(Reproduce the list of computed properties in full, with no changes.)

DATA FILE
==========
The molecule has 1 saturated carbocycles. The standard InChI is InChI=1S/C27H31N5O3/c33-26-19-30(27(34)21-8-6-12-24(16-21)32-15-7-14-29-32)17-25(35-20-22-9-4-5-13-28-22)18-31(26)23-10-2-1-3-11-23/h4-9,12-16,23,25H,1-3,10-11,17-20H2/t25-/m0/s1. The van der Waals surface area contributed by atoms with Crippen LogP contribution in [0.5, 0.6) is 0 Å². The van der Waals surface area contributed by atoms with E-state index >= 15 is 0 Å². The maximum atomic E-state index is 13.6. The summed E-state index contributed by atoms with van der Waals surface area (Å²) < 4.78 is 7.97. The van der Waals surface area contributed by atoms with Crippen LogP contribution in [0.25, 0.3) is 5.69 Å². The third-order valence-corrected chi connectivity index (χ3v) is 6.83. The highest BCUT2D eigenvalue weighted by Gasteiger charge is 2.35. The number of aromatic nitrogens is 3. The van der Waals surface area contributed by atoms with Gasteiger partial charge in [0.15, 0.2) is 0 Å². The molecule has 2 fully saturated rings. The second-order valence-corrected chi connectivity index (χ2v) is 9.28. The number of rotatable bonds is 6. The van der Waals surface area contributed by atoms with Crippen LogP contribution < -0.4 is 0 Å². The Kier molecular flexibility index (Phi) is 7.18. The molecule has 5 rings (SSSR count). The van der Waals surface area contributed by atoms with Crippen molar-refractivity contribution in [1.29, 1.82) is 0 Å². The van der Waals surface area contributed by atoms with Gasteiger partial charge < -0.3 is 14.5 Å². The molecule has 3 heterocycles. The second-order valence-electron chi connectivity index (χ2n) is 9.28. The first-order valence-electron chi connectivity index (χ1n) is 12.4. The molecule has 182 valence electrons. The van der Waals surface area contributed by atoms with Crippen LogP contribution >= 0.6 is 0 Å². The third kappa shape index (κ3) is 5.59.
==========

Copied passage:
The molecule has 1 saturated carbocycles. The standard InChI is InChI=1S/C27H31N5O3/c33-26-19-30(27(34)21-8-6-12-24(16-21)32-15-7-14-29-32)17-25(35-20-22-9-4-5-13-28-22)18-31(26)23-10-2-1-3-11-23/h4-9,12-16,23,25H,1-3,10-11,17-20H2/t25-/m0/s1. The van der Waals surface area contributed by atoms with Crippen LogP contribution in [0.5, 0.6) is 0 Å². The van der Waals surface area contributed by atoms with E-state index >= 15 is 0 Å². The maximum atomic E-state index is 13.6. The summed E-state index contributed by atoms with van der Waals surface area (Å²) < 4.78 is 7.97. The van der Waals surface area contributed by atoms with Crippen LogP contribution in [0.25, 0.3) is 5.69 Å². The third-order valence-corrected chi connectivity index (χ3v) is 6.83. The highest BCUT2D eigenvalue weighted by Gasteiger charge is 2.35. The number of aromatic nitrogens is 3. The van der Waals surface area contributed by atoms with Gasteiger partial charge in [0.15, 0.2) is 0 Å². The molecule has 2 fully saturated rings. The second-order valence-corrected chi connectivity index (χ2v) is 9.28. The number of rotatable bonds is 6. The van der Waals surface area contributed by atoms with Crippen LogP contribution < -0.4 is 0 Å². The Kier molecular flexibility index (Phi) is 7.18. The molecule has 5 rings (SSSR count). The van der Waals surface area contributed by atoms with Crippen molar-refractivity contribution in [1.29, 1.82) is 0 Å². The van der Waals surface area contributed by atoms with Gasteiger partial charge < -0.3 is 14.5 Å². The molecule has 3 heterocycles. The second-order valence-electron chi connectivity index (χ2n) is 9.28. The first-order valence-electron chi connectivity index (χ1n) is 12.4. The molecule has 182 valence electrons. The van der Waals surface area contributed by atoms with Crippen LogP contribution >= 0.6 is 0 Å². The third kappa shape index (κ3) is 5.59.